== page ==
UPS Email Scam

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Computer users beware of an email scam circulating the panhandle; this time, scammer’s are posing as the United Parcel Service.

It's nothing new, as Phishers and Scammers are targeting numerous computer users across the U.S. Phishing e-mail messages are designed to steal your identity. They ask for personal data, or direct you to Web sites or phone numbers to call where they ask you to provide personal data.

Fraudulent e-mails adopt many different forms and are the unauthorized actions of third parties not associated with UPS. E-mail messages referred to as "phishing" or "spoofing" are becoming more common and may appear legitimate by incorporating company brands, colors, or other legal disclaimers.

The most recent reported email titled: “YOUR PARCEL, (see photos tab to view the email in its entirety) , and claims to be from the UPS. It asks for users to enter all personal information including: Full name, Phone Number, Address, Occupation, State & Country. Below is what the Sender writes:

Good day to you. We have been waiting for you to contact us for your Confirmable Parcel (Package) that is registered with us for shipping of your Package to Your residential location. This is to inform you hat we are in possession of your Parcel which includes a certified cheque worth of £1,500,000.00 and other vital documents that we facilitate the clearance of the cheque in your country. Be rest assured that, your cheque has been confirmed valid and true and delivery will be made once you have met the necessary requirements.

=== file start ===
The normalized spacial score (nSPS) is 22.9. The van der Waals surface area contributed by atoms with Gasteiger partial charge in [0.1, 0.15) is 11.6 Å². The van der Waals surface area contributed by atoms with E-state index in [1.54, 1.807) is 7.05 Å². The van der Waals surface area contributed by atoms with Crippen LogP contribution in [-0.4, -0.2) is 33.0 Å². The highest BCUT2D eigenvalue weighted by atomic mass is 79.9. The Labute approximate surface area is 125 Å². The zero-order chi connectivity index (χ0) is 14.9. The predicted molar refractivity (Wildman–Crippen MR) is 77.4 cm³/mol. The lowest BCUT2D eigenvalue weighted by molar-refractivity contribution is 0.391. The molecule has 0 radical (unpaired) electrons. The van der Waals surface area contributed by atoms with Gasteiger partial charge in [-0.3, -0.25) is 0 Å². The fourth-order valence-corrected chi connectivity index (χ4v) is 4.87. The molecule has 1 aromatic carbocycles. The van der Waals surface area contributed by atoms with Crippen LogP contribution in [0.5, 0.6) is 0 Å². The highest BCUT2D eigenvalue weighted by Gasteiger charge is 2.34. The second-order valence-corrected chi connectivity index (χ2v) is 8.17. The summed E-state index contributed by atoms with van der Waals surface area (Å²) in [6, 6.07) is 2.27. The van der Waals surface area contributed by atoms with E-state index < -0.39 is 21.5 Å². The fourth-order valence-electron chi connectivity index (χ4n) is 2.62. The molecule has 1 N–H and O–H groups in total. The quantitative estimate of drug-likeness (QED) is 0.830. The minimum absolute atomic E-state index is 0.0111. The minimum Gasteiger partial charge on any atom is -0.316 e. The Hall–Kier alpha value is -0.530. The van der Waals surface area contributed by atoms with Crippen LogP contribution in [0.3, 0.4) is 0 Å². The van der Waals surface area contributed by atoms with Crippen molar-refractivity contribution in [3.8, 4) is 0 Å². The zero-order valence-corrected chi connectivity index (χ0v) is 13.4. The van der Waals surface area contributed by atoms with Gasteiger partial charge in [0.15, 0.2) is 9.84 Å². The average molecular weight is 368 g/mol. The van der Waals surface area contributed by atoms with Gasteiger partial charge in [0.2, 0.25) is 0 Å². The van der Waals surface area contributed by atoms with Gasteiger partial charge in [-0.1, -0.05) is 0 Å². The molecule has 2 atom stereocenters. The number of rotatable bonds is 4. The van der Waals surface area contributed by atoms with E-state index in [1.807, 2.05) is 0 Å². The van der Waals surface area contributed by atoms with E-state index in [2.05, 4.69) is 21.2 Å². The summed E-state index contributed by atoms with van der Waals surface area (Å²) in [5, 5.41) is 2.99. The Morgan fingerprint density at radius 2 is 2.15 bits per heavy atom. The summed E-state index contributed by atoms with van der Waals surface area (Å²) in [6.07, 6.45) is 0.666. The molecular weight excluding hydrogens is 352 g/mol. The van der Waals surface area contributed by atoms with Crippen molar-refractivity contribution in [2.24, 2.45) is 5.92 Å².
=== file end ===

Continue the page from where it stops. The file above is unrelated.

Note: That as soon as our Delivery Team confirms your information’s, it will take only two working days (48 hours) for your package to arrive it designated destination. Always be cautious and remember when opening emails, many contain spam and can potentially contain links, that when opened, will leave you with a nasty virus on your computer.

If you receive a suspicious email, it is crucial to understand what is at stake.

Here are a few Helpful Key Indicator’s:

-Email or Letter is from a different country including the most popular: London or Nigeria.

-Do not EVER click on links or websites provided in the email.

-Check the email address of the sender, and additionally, look at the website to see if it looks authentic. For example, in this case, Mrs. Dorothy Audrey, from London, claims to be with the UPS. She uses an email from G-Mail. Email: The post office will NEVER use an email provider such as G-Mail to send out emails. More importantly, according to the UPS website, “Please be advised that UPS does not request payments, personal information, financial information, account numbers, IDs, passwords, or copies of invoices in an unsolicited manner through e-mail, mail, phone, or fax in exchange for the transportation of goods or services.”

Spam: Often referred to as "junk mail," spam consists of e-mail messages that are unsolicited by the recipient and that target the recipient with direct mail messages.
Phishing: The term "phishing," as in fishing for confidential information, refers to a scam in which the sender attempts to fraudulently obtain and use personal or financial information.

If you receive a fraudulent or suspicious e-mail that claims to be from UPS, do not respond or open any attachments or links associated with the e-mail. Please forward the e-mail to before deleting.

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